The new Texas 360 extension is still a busy construction zone, but the 9.7-mile toll road is closer to completion than it appears.
The Texas Department of Transportation said the $340 million project should open sometime this spring. The road will run through parts of Arlington, Grand Prairie and Mansfield from just south of Interstate 20 to U.S. 287.
Mansfield Mayor David Cook said he was told the goal is to finish by April 2. When the extension opens, it will be a huge benefit for southeastern Tarrant County.
“I think this is certainly connects the southern part of Metroplex to the rest of DFW,” Cook said. “It’s going to help commute times and allow people to become more productive.”
Arlington Mayor Jeff Williams said the new toll road will be a boost for his city.
“It really enlarges the area from where we can draw skilled workers for Arlington,” Williams said. “That 30-minute travel window to Arlington really expands. You’re talking places like Lancaster, DeSoto and Cedar Hill.”
The project is being built by the Texas Department of Transportation but will operate as a toll road and be run by the North Texas Tollway Authority.
The project stretches from South Green Oaks Boulevard in Arlington to U.S. 287 in Mansfield. To drive the entire toll road will cost $1.62 with TollTag and $2.44 without one, with drivers billed by mail.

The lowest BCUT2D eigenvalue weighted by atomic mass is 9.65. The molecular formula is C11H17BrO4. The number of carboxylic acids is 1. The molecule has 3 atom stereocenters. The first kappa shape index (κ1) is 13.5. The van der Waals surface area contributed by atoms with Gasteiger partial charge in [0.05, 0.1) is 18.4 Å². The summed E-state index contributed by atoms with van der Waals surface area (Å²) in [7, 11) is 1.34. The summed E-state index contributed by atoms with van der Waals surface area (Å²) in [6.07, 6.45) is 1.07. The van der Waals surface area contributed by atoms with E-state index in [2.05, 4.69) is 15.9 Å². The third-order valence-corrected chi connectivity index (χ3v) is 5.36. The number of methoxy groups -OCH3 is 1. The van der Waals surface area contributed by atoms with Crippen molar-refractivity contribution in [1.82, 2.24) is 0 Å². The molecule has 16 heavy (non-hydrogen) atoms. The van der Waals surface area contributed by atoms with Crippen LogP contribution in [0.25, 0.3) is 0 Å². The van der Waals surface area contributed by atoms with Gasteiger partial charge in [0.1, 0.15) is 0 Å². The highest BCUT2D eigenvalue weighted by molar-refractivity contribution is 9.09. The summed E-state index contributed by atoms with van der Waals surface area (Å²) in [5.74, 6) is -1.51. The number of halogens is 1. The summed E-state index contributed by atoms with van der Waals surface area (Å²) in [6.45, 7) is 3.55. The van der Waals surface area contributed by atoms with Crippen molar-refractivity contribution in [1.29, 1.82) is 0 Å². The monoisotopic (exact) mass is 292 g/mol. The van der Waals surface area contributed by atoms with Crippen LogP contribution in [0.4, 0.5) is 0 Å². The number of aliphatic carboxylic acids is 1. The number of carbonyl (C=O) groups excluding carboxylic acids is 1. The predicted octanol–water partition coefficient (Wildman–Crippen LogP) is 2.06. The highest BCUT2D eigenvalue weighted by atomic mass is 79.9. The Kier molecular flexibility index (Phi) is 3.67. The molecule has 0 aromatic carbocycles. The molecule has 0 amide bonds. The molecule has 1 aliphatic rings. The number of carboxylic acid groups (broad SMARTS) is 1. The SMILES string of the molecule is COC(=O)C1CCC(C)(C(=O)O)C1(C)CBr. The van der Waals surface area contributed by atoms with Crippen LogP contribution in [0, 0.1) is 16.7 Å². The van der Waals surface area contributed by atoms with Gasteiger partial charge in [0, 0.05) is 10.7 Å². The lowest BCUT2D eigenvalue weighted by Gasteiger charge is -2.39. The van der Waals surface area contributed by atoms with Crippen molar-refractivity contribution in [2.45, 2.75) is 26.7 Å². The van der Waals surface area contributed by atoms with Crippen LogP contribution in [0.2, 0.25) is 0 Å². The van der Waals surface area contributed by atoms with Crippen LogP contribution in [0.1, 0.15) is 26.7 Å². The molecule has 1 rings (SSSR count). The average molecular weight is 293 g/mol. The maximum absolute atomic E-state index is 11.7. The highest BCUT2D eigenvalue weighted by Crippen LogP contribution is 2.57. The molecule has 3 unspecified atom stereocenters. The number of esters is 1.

The Texas Department of Transportation’s traffic counts say more than 55,000 vehicles travel the route a day. It will grow to 174,000 vehicles per day to travel this corridor by 2030. The frontage roads will remain free.
This is not to be confused with two other Texas 360 projects.
Construction is underway to rebuild the Interstate 30 interchange with Texas 360. That $233 million project is scheduled to be completed in 2020.
Another project to ease gridlock on Texas 360 between I-20 and Division Street will be awarded to a contractor next month.
That project, estimated to cost $60 million, will add a north and southbound lane (taking it from its current six main lanes to a total of 8). Work could begin on the 5.4-mile project by late spring or early summer and take 2 1/2 years to complete.
Traffic counts taken in 2016 along Texas 360 from just south of Texas 183 through the heart of Arlington remain high. At FAA Boulevard, counts were 152,901 per day. At Arkansas Lane, they were even higher with 172,834 vehicles per day.
“There are still going to be problems, but once the the connector at I-30 and 360 opens, that will bring some relief and [Texas] 161 has also provided some relief,” Cook said. “You just have to be an educated driver. We all use our devices to get around.”